The thing about an overnight fishing charter that should be abundantly obvious, but sometimes isn’t, is that it lasts all night and into the next day.
By the time Keith and I set out on the Outer Coast into Resurrection Bay it was noon on a Sunday, and then we motored for three hours to a distant fishing spot, brimming with excitement. The fish bit immediately and consistently, and because this was Alaska in the sweet summer time, there was no way to gauge that evening had arrived. Finally, at 9pm – which was effectively 1am for me, since I’d been on east coast time a day earlier – the captain made us dinner.
When the lights finally turned down about 11, I vowed to stay up all night, but old age and sloth caught up with me, and I fell asleep in a deck chair. An hour later, it finally got a little cold, so I moved into a sleeping bag in the cabin.
Captain Chris had told us that the brief hours of darkness were usually the slowest time, but apparently he’s either a sandbagger or just too good at his own job, because at 3:30am, the drag starting screaming on one of his big bait rods.
“Who wants to catch a fish?” he yelled out.
Neither of us answered.
“Big fish on the line,” he screamed again, this time banging thrice on the cabin.
Neither of us moved. Keith might’ve been dead for all I knew.
“Get up and reel it in,” Chris implored again.
I prayed that Keith would get up and reel it in. He did not, so I got up, struggled to put on my shoes, and stumbled out onto the deck. I never thought I’d despise reeling in a fish – but at that moment I did. There is literally no worse taste than the stink of morning breath and fish tacos in your mouth as you struggle to shake off two days of travel and battle a fish that doesn’t want to give in. The feeling persisted for the next 20 minutes as the big halibut thrashed and stripped drag, before eventually succumbing. We unhooked the fish, celebrated briefly, then I had to steal away the first chance I could. I was back asleep in 10 or 15 minutes.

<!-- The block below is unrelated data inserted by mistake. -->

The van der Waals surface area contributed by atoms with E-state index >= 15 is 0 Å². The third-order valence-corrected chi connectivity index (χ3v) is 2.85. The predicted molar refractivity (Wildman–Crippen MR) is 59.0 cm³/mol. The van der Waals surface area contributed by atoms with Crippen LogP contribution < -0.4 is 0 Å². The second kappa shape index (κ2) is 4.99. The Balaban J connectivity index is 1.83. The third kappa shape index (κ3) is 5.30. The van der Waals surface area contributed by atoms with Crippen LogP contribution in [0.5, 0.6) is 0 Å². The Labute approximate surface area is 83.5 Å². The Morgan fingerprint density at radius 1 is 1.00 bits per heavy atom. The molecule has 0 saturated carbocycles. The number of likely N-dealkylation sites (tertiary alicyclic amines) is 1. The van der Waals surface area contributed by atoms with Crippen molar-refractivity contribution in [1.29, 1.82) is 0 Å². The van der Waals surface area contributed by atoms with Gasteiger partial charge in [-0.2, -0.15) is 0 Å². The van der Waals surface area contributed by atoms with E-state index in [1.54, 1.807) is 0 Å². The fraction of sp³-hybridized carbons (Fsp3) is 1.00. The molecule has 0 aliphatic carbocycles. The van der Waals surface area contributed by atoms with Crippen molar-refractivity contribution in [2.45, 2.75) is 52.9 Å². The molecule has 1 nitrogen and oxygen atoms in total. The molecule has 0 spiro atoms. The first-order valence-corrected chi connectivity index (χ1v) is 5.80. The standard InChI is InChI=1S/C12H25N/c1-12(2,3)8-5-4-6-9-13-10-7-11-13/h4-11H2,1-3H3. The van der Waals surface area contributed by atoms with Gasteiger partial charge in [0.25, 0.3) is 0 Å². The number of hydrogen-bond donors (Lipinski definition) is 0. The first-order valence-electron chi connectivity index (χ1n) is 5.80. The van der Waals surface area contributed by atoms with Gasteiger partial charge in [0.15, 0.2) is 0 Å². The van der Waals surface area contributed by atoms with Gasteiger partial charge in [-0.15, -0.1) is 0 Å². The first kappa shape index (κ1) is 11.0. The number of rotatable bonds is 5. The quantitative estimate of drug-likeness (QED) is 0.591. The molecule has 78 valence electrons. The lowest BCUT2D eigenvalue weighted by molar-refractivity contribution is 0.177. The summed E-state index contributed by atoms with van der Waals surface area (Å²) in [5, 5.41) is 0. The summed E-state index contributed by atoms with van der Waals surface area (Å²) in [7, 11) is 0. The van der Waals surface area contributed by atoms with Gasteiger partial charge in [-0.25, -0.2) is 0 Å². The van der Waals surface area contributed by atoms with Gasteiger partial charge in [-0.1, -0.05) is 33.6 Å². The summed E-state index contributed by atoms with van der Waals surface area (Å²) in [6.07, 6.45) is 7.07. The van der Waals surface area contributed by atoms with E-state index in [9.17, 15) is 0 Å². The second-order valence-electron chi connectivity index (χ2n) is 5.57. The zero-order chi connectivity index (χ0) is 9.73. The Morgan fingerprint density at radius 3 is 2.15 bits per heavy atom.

Keith did manage to wake up about 5 or 6 and had an epic period of jigging 10-inch grubs on 16 ounce jig heads, with arm-jarring strikes and fair fight battles aided by a semi-good night’s sleep. Nothing was going to wake me up at that point – not the stink of a slimy flatfish on the deck, not the loudest knocking possible – nothing until Chris got his breakfast burritos fully cooked.
We came back to the dock in the early afternoon, cleaned up, got some grub, set the alarms, and then closed the hotel room blinds at 8. It was still light out, but we were whipped. I’m blaming the time change, the crazy schedule, and the thrill of being in the last frontier. Mostly, though, it was those damn fish, who don’t know night from day, and don’t seem to care.